In terms of geology Amrum is a young beauty. About 200,000 years ago during the 2nd last ice age giant glaciers transported large amounts of rubble when expanding from Scandinavia to Middle Europe and thus creating Amrum. Without the Saale ice age Denmark, Schleswig-Holstein, Sylt, Föhr and also Amrum would not exist. North Sea and Baltic Sea would be one single ocean.
Amrum is a moraine from this ice age. Near Nebel and Steenodde the moraines can be as high as 18m above sea level. Much later, after the beginning of the common era, another increase in the sea level and after the last ice age, the so-called ‘Blanke Hans’ started to form the scenery of the island. In the North large amounts of sand formed the northern end called Odde; same for the southern end, which is today known as Wittdün. Between both spits soft wet lands and salt meadows emerged – again from accumulations of sand and other materials from the sea. During the 14th century dunes arose above the island’s geest.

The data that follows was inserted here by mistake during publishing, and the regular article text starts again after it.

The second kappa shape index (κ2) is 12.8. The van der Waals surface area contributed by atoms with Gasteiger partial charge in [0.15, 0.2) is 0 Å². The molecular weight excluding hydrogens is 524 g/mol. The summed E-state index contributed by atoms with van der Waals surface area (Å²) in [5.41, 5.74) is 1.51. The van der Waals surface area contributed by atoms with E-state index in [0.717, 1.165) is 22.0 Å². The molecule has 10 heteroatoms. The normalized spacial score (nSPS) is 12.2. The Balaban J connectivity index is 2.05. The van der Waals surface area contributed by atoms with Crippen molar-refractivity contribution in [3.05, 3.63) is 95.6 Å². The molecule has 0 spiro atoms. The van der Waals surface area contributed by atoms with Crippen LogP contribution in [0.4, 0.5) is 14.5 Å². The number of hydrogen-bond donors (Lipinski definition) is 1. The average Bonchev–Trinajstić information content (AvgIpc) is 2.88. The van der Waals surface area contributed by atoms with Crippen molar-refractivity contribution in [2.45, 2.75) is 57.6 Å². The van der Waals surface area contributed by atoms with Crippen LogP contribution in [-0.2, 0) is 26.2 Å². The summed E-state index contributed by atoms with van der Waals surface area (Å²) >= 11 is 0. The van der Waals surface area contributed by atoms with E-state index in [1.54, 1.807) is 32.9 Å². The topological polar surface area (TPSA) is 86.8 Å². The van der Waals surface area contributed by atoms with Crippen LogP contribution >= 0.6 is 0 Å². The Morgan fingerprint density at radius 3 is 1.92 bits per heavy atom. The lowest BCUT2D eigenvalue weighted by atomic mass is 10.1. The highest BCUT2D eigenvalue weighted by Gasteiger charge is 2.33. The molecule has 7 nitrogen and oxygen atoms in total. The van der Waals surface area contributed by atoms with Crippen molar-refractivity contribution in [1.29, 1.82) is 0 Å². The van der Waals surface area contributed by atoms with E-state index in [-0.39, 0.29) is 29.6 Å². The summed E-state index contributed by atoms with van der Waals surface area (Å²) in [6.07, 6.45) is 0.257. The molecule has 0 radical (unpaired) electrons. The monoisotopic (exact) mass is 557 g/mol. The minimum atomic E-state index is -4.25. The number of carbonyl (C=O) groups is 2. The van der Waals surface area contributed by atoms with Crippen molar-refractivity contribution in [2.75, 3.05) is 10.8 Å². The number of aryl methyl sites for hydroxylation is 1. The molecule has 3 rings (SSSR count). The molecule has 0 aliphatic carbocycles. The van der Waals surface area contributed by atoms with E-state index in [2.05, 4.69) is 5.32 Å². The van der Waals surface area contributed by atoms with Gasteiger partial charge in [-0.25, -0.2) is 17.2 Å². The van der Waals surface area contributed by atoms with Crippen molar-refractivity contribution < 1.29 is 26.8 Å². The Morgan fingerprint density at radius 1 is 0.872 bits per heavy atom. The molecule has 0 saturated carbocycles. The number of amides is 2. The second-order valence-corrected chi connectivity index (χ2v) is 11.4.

Geologists even today wonder where all the amounts of sand came from within only a short period of time. The dunes near Norddorf and north-west of Wittdün can be up to 32m high. Dunes emerged from the sea but where from did wind and waves take these huge amounts of sand. A possible explanation might be that during a small ice age between the 14th and 16th century the decreasing sea level layed open a wide strand giving the wind the possibility to form huge sand dunes. Sylt’s dunes also did not exist before the 14th century.